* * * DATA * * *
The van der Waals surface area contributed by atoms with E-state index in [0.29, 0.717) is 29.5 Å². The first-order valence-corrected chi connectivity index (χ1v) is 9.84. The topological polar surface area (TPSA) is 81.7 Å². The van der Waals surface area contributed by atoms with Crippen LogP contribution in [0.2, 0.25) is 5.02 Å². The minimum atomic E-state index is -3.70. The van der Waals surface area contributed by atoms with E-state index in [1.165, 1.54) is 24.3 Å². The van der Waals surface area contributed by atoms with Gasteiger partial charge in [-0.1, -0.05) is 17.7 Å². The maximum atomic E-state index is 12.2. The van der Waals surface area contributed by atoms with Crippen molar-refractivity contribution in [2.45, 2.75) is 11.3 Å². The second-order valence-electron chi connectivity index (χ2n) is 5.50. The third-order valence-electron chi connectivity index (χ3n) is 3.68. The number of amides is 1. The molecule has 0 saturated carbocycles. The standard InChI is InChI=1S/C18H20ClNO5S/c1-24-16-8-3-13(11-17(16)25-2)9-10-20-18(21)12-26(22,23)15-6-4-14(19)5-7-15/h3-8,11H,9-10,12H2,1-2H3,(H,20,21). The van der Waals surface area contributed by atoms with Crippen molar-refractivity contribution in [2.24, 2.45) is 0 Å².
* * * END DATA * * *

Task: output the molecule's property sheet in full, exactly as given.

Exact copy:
The van der Waals surface area contributed by atoms with E-state index in [0.29, 0.717) is 29.5 Å². The first-order valence-corrected chi connectivity index (χ1v) is 9.84. The topological polar surface area (TPSA) is 81.7 Å². The van der Waals surface area contributed by atoms with Crippen LogP contribution in [0.2, 0.25) is 5.02 Å². The minimum atomic E-state index is -3.70. The van der Waals surface area contributed by atoms with E-state index in [1.165, 1.54) is 24.3 Å². The van der Waals surface area contributed by atoms with Gasteiger partial charge in [-0.1, -0.05) is 17.7 Å². The maximum atomic E-state index is 12.2. The van der Waals surface area contributed by atoms with Crippen molar-refractivity contribution in [2.45, 2.75) is 11.3 Å². The second-order valence-electron chi connectivity index (χ2n) is 5.50. The third-order valence-electron chi connectivity index (χ3n) is 3.68. The number of amides is 1. The molecule has 0 saturated carbocycles. The standard InChI is InChI=1S/C18H20ClNO5S/c1-24-16-8-3-13(11-17(16)25-2)9-10-20-18(21)12-26(22,23)15-6-4-14(19)5-7-15/h3-8,11H,9-10,12H2,1-2H3,(H,20,21). The van der Waals surface area contributed by atoms with Crippen molar-refractivity contribution in [2.24, 2.45) is 0 Å².